“In recent years, cities on both sides of the Atlantic have invested in branding strategies and campaigns to attract tourism, investment, and new residents. This trend is closely tied to the increasing global demand for human capital and changes in travel and technology, which are challenging cities seeking growth to set themselves apart from similar localities in the region and around the world. City branding strategies, often embedded in a broader public discourse, must reflect the heterogeneity of residents while conveying the shared values, culture, and identity of the population. For some cities, diversity and openness themselves are main selling points. Other cities’ branding strategies benefit from key economic conditions like a thriving industrial sector or links to centers of research and innovation.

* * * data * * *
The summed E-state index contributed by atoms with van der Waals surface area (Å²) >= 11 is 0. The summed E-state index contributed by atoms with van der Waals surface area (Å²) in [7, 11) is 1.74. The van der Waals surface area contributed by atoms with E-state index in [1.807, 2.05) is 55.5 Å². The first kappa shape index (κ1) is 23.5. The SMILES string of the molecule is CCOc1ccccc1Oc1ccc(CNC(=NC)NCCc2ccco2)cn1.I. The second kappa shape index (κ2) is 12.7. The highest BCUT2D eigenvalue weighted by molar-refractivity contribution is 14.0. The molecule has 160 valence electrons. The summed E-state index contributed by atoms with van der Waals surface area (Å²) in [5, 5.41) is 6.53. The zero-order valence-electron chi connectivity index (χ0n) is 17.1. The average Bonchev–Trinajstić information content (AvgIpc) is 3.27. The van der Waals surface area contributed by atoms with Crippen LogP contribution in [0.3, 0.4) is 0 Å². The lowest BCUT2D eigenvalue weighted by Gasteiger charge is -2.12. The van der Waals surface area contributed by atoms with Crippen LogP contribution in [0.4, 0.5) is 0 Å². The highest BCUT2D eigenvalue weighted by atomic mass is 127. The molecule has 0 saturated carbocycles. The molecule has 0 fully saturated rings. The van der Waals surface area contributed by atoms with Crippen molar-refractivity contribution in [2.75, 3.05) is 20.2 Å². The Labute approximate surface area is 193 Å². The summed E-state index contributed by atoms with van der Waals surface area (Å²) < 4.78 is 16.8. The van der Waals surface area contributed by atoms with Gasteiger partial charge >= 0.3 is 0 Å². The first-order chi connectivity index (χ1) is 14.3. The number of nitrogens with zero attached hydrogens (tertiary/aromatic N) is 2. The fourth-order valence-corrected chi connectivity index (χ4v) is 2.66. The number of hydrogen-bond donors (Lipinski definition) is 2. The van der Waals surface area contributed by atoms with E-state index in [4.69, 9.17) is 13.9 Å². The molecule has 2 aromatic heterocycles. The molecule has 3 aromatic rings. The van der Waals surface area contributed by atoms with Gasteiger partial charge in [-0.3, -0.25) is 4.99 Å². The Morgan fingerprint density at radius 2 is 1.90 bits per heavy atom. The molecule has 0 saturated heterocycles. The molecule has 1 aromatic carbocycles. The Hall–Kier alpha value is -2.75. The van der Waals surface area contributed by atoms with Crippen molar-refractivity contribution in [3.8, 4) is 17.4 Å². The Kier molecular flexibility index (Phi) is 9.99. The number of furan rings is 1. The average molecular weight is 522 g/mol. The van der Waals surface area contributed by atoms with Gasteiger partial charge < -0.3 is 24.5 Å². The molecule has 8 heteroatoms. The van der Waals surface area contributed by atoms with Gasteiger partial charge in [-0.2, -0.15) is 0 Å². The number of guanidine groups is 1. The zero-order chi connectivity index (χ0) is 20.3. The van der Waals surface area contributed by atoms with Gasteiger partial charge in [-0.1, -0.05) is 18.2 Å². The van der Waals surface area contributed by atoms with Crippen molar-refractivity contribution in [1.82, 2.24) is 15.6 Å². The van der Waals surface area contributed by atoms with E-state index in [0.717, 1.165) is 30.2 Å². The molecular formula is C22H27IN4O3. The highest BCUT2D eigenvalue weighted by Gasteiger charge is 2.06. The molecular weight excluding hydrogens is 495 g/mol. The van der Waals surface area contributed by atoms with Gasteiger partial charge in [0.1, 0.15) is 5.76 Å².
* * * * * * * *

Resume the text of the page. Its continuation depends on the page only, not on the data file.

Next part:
This report explores the relationship between marketing and communications campaigns, immigration, and processes of immigrant integration. One question it seeks to answer: how can cities balance the twin goals of attracting skilled residents to fuel new growth while creating a “diversity-proof” identity, especially in a context of social inequality and high turnover? Within two categories of city discourse, one meant to attract new talent and the other meant to develop a local identity, municipal governments have various tactics to choose from to build a cohesive branding strategy directed at immigrant populations.
Still, creating a truly representative brand is a difficult task for many cities. One challenge is how to link internal- and external-focused marketing campaigns, which target very different cohorts. Brands must encompass all residents, both immigrant and native born, and must reflect a diverse range of ethnic and cultural identities, socioeconomic backgrounds, and reasons for living in the city.
This report was commissioned for the eleventh plenary meeting of MPI’s Transatlantic Council on Migration, which focused on how cities and regions can more fully reap the benefits of immigration.”